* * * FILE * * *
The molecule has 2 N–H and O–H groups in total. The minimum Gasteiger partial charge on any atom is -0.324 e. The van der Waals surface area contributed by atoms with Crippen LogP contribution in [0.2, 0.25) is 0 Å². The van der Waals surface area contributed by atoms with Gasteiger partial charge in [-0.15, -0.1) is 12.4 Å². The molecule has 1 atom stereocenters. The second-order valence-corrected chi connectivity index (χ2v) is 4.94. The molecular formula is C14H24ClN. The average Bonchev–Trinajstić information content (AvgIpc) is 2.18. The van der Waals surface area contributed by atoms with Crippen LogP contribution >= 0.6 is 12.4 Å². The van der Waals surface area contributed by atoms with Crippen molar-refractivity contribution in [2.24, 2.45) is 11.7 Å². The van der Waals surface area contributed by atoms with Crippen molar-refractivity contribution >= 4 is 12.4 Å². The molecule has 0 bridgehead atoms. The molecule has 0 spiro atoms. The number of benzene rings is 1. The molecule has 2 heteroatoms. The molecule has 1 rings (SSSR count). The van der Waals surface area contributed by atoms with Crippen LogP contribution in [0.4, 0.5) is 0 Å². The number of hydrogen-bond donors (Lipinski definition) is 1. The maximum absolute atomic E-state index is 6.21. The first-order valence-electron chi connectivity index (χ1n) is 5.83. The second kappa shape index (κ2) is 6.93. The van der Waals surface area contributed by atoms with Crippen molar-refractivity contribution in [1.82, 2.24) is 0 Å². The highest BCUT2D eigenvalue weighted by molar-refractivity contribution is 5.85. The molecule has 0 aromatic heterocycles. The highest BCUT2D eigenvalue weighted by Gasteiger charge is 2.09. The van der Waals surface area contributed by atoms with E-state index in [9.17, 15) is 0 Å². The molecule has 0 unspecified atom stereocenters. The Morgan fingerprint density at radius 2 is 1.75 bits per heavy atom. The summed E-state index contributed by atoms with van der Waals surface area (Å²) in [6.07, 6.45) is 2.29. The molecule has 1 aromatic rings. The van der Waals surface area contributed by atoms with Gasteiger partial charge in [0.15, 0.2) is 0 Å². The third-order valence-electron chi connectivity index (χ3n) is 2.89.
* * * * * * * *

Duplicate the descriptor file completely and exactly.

The molecule has 2 N–H and O–H groups in total. The minimum Gasteiger partial charge on any atom is -0.324 e. The van der Waals surface area contributed by atoms with Crippen LogP contribution in [0.2, 0.25) is 0 Å². The van der Waals surface area contributed by atoms with Gasteiger partial charge in [-0.15, -0.1) is 12.4 Å². The molecule has 1 atom stereocenters. The second-order valence-corrected chi connectivity index (χ2v) is 4.94. The molecular formula is C14H24ClN. The average Bonchev–Trinajstić information content (AvgIpc) is 2.18. The van der Waals surface area contributed by atoms with Crippen LogP contribution >= 0.6 is 12.4 Å². The van der Waals surface area contributed by atoms with Crippen molar-refractivity contribution in [2.24, 2.45) is 11.7 Å². The van der Waals surface area contributed by atoms with Crippen molar-refractivity contribution >= 4 is 12.4 Å². The molecule has 0 bridgehead atoms. The molecule has 0 spiro atoms. The number of benzene rings is 1. The molecule has 2 heteroatoms. The molecule has 1 rings (SSSR count). The van der Waals surface area contributed by atoms with Crippen LogP contribution in [0.4, 0.5) is 0 Å². The number of hydrogen-bond donors (Lipinski definition) is 1. The maximum absolute atomic E-state index is 6.21. The first-order valence-electron chi connectivity index (χ1n) is 5.83. The second kappa shape index (κ2) is 6.93. The van der Waals surface area contributed by atoms with Crippen molar-refractivity contribution in [1.82, 2.24) is 0 Å². The highest BCUT2D eigenvalue weighted by molar-refractivity contribution is 5.85. The molecule has 0 aromatic heterocycles. The highest BCUT2D eigenvalue weighted by Gasteiger charge is 2.09. The van der Waals surface area contributed by atoms with E-state index in [9.17, 15) is 0 Å². The molecule has 0 unspecified atom stereocenters. The Morgan fingerprint density at radius 2 is 1.75 bits per heavy atom. The summed E-state index contributed by atoms with van der Waals surface area (Å²) in [6.07, 6.45) is 2.29. The molecule has 1 aromatic rings. The van der Waals surface area contributed by atoms with Gasteiger partial charge in [0.15, 0.2) is 0 Å². The third-order valence-electron chi connectivity index (χ3n) is 2.89.